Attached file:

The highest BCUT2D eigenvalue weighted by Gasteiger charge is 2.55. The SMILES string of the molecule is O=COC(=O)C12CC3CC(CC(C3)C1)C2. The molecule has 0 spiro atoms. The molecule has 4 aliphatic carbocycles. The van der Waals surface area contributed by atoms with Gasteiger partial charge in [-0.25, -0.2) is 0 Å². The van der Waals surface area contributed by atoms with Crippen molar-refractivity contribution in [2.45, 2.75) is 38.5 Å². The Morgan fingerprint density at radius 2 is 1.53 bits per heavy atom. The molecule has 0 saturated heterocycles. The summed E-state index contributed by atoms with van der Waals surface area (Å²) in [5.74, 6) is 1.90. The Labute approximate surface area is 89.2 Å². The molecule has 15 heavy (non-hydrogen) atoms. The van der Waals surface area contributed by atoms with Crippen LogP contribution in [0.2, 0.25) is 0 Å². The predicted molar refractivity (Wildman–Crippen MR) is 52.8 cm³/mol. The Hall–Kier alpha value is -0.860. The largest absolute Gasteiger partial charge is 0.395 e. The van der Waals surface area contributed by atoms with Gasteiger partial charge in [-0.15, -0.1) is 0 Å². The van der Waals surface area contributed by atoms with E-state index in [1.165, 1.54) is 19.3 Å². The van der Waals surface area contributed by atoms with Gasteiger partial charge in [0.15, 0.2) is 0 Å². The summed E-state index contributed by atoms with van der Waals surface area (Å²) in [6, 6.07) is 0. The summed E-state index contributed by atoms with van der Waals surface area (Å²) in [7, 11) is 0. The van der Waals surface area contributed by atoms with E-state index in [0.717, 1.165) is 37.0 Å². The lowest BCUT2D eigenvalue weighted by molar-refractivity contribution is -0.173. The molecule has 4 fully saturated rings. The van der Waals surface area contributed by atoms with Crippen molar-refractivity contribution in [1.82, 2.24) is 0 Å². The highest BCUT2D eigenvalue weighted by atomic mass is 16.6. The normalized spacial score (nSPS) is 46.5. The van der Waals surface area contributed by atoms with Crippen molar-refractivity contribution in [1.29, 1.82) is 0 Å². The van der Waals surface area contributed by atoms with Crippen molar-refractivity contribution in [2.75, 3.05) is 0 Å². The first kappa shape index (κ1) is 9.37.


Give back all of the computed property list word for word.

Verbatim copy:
The highest BCUT2D eigenvalue weighted by Gasteiger charge is 2.55. The SMILES string of the molecule is O=COC(=O)C12CC3CC(CC(C3)C1)C2. The molecule has 0 spiro atoms. The molecule has 4 aliphatic carbocycles. The van der Waals surface area contributed by atoms with Gasteiger partial charge in [-0.25, -0.2) is 0 Å². The van der Waals surface area contributed by atoms with Crippen molar-refractivity contribution in [2.45, 2.75) is 38.5 Å². The Morgan fingerprint density at radius 2 is 1.53 bits per heavy atom. The molecule has 0 saturated heterocycles. The summed E-state index contributed by atoms with van der Waals surface area (Å²) in [5.74, 6) is 1.90. The Labute approximate surface area is 89.2 Å². The molecule has 15 heavy (non-hydrogen) atoms. The van der Waals surface area contributed by atoms with Crippen LogP contribution in [0.2, 0.25) is 0 Å². The predicted molar refractivity (Wildman–Crippen MR) is 52.8 cm³/mol. The Hall–Kier alpha value is -0.860. The largest absolute Gasteiger partial charge is 0.395 e. The van der Waals surface area contributed by atoms with Gasteiger partial charge in [-0.15, -0.1) is 0 Å². The van der Waals surface area contributed by atoms with E-state index in [1.165, 1.54) is 19.3 Å². The van der Waals surface area contributed by atoms with Gasteiger partial charge in [0.15, 0.2) is 0 Å². The summed E-state index contributed by atoms with van der Waals surface area (Å²) in [6, 6.07) is 0. The summed E-state index contributed by atoms with van der Waals surface area (Å²) in [7, 11) is 0. The van der Waals surface area contributed by atoms with E-state index in [0.717, 1.165) is 37.0 Å². The lowest BCUT2D eigenvalue weighted by molar-refractivity contribution is -0.173. The molecule has 4 fully saturated rings. The van der Waals surface area contributed by atoms with Crippen molar-refractivity contribution in [1.82, 2.24) is 0 Å². The highest BCUT2D eigenvalue weighted by atomic mass is 16.6. The normalized spacial score (nSPS) is 46.5. The van der Waals surface area contributed by atoms with Crippen molar-refractivity contribution in [1.29, 1.82) is 0 Å². The van der Waals surface area contributed by atoms with Crippen molar-refractivity contribution in [2.75, 3.05) is 0 Å². The first kappa shape index (κ1) is 9.37.